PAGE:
3:24 pm
you can predict the result. they're not going to be able to agree on anything. so he said this was fair. so is that to mean, 28 years of him presenting stuff to grand juries was unfair. which is it? but don't change the rules on michael brown jr when he's laying dead on the ground. don't change the rules on our children. we want equal justice. we want due process for michael brown jr. whatever you would have did for the police officer, we want you to do that for michael brown jr, and i just don't believe, reverend al, that he would have attacked the police officer if the shoe was on the other foot and michael brown would have been the shooter. we got to, as americans, ask ourselves, what arguments would he have made if the facts were reversed? >> attorney gray was also
3:25 pm
striking. as he seemed to go out of his way in the statement last night, the d.a., to discredit the witnesses. doesn't that have a bearing on the fact that the federal government still has cases going that may call some of these witnesses? and if there's a civil proceeding, now they have the burden of a jury feeling that the witnesses, unnamed, have been discredited by the d.a., and he wasn't even obligated to comment on the witnesses? >> absolutely. i think it compromises the federal investigation to some extent. i also think it's a misnomer and a mischaracterization to call some of the individuals witnesses, when clearly through their testimony they said they didn't see anything. i question the decision to have those individuals to appear before the grand jury. i guess there was supposed to be some transfer of discredit from this person to all of the witnesses by saying this guy didn't see -- or whatever the person was, didn't see anything, yet they're testifying.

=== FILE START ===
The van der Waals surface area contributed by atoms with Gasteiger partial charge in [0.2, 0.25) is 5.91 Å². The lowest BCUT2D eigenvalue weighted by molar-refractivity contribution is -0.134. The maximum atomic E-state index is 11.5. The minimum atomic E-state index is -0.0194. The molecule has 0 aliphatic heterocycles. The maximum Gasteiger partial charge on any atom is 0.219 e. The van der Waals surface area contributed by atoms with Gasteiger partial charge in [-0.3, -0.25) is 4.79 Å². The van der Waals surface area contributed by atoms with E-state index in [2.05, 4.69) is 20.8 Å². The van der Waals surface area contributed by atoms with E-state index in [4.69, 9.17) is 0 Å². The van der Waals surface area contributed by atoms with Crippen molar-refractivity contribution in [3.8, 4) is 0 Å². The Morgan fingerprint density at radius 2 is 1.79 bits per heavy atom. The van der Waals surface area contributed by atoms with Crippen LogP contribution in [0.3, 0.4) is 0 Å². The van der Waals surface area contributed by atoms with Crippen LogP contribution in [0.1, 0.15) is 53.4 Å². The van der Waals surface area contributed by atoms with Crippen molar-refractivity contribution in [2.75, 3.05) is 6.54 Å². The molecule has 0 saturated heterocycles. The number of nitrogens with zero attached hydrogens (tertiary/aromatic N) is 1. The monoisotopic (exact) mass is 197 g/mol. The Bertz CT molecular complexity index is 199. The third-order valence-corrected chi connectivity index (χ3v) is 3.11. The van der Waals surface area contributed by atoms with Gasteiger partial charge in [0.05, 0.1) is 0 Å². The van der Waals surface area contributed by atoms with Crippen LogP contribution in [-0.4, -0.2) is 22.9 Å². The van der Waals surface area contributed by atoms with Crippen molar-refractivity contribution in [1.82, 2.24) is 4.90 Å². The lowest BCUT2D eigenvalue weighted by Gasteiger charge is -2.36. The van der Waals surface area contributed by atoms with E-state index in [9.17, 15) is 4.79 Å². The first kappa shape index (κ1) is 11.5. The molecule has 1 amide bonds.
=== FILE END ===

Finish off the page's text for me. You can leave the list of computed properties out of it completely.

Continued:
3:26 pm
so does that mean that all of those who came before who said they saw stuff really didn't? i mean, that's kind of the implication of it. but i do think that these are -- his statement about these witnesses clearly can have some detrimental impact on the federal investigation. >> the fact that he called witnesses in front of grand jth jury that said they didn't see anything. why would he call them? is there a legal reason for it? >> i can't think of any logical reason why you would do that. as attorney crump said earlier and pamela means, the president of our national bar association, have put out there, made it very clear, you put on your best case. you put on the evidence that you would put on in a trial. i'm sure this prosecutor wasn't going to call a so-called witness who didn't witness anything had this case gone to trial. so why would you do it in a grand jury process to determine if you're going to have a trial?